Should a Nebraska school have used MySpace to peg a teacher as a potential rapist?
As a 14-year-old freshman at Bloomfield Community Schools in Knox County, Nebraska, Caitlin Marvin was struggling in math. A teacher at the school, John Hoffman, offered to tutor her. Hoffman, who was in his late 20s, initially tutored her at school but then shifted the lessons to his home. And the lessons shifted from math tutoring to sexual sessions, at least 20 episodes of “physical, digital, genital and oral, sexual contact” over a five month period according to a court complaint [PDF].
In March 2009, Marvin, who had become depressed and withdrawn, told her mother about the sex with her teacher. Hoffman was arrested and pleaded no contest. He was sentenced to 18 to 25 years in October.
But the case is not over. Now Marvin’s parents are suing the school for hiring a sexual predator. They say that the school should have checked out Hoffman’s MySpace page and realized he was obsessed with sex, in part because his name there was “John Pecker Hoffman.”
In their complaint, they say:
In at least his MySpace publication, Hoffman named himself “John Pecker Hoffman” and charged his self description on his MySpace page with sexual allusions, innuendo, and references…. Had Bloomfield reasonably investigated Hoffman upon hiring him, and upon rehiring him annually, it would have discovered these matters and would not have hired him. If Bloomfield knew these things and hired Hoffman anyway, it did so negligently. These facts were all sufficient to impart notice to a reasonably prudent school district employer of Hoffman’s predatory sexual interests and predilections and propensity for sexual misconduct, but they were not reasonably observed or discovered.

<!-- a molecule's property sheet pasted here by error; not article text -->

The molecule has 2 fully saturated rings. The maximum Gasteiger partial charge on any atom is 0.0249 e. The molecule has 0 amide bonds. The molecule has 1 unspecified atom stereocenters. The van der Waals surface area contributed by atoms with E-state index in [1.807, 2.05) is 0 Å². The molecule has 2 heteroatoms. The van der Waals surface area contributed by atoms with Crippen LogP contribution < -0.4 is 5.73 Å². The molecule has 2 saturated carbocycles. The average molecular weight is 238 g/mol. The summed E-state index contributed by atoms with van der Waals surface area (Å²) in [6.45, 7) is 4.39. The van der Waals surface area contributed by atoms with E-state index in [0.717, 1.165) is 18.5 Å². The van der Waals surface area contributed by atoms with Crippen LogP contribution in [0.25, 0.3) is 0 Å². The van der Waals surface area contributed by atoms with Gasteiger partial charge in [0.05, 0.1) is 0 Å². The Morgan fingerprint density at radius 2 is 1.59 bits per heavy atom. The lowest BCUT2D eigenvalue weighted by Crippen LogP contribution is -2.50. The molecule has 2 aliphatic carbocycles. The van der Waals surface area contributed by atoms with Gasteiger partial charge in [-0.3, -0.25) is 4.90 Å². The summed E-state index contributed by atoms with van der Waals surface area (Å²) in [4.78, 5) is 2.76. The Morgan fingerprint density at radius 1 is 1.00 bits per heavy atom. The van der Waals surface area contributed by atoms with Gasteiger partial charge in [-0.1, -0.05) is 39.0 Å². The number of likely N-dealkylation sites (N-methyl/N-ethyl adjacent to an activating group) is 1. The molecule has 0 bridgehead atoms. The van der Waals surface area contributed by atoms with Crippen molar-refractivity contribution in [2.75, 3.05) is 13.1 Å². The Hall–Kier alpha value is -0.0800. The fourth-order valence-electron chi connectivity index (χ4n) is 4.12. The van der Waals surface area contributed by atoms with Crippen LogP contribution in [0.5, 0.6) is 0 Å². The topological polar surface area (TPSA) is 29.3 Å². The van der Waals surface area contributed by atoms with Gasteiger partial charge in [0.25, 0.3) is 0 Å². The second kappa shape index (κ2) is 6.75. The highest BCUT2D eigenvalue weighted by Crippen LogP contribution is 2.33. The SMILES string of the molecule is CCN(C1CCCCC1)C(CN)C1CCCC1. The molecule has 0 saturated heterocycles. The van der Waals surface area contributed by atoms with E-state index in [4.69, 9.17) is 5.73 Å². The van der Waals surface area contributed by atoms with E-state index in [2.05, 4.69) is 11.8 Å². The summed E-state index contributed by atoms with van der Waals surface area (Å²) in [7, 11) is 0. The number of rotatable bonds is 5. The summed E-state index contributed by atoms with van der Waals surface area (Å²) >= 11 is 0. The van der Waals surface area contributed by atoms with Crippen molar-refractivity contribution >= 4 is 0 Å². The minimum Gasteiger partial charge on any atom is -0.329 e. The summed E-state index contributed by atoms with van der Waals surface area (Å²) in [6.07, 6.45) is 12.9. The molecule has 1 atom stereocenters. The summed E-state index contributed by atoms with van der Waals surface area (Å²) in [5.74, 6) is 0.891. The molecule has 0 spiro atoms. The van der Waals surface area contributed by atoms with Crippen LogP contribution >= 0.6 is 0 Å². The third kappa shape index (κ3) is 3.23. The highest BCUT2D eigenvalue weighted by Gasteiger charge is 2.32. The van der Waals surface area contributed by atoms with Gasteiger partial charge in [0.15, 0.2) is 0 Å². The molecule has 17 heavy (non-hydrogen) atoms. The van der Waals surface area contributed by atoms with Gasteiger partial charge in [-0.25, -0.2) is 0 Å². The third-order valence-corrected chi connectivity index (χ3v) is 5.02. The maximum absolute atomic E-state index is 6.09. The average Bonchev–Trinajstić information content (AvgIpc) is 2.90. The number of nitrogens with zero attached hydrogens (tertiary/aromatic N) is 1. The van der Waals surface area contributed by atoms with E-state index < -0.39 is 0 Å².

They also say that Bloomfield should have realized that Hoffman was “immature, unprofessional and had bad judgment” when he made significant changes to his appearance including, “tattoos, pierced body parts and a ‘Mohawk’ hair cut.”
I can’t imagine this lawsuit will get very far, though I’m sure jurors would be sympathetic to the statutory rape of Caitlin Marvin. Suggesting that people shouldn’t be hired as teachers because they have tattoos and piercings is not something the legal system would endorse. The MySpace question is a trickier one.
I’ve written before about the proposition by privacy advocates that it be illegal for employers to check job applicants’ Facebook profiles. Some say that it should be like a credit check, that employers have to get your permission before they go searching.
Even if the school had done that in this case, could they really have not offered a job to Hoffman because of a silly MySpace name? If they had, Hoffman likely would have had a valid complaint about his rights being violated.
As I read the Marvins’ complaint, I wondered about the role of the parents. They allowed their daughter to go to a teacher’s home to be tutored without performing a background check on the guy. That is the beauty of the Internet and social networking sites. The Marvins could have checked out Hoffman’s MySpace page as easily as the school could have. And then found their daughter a new math tutor stat.
The Marvins are seeking $500,000 in damages and are represented by David Domina, a trial attorney with an impressive record.
Meanwhile, parents everywhere may want to get their kids’ class schedules and start Facebook/MySpace stalking their teachers.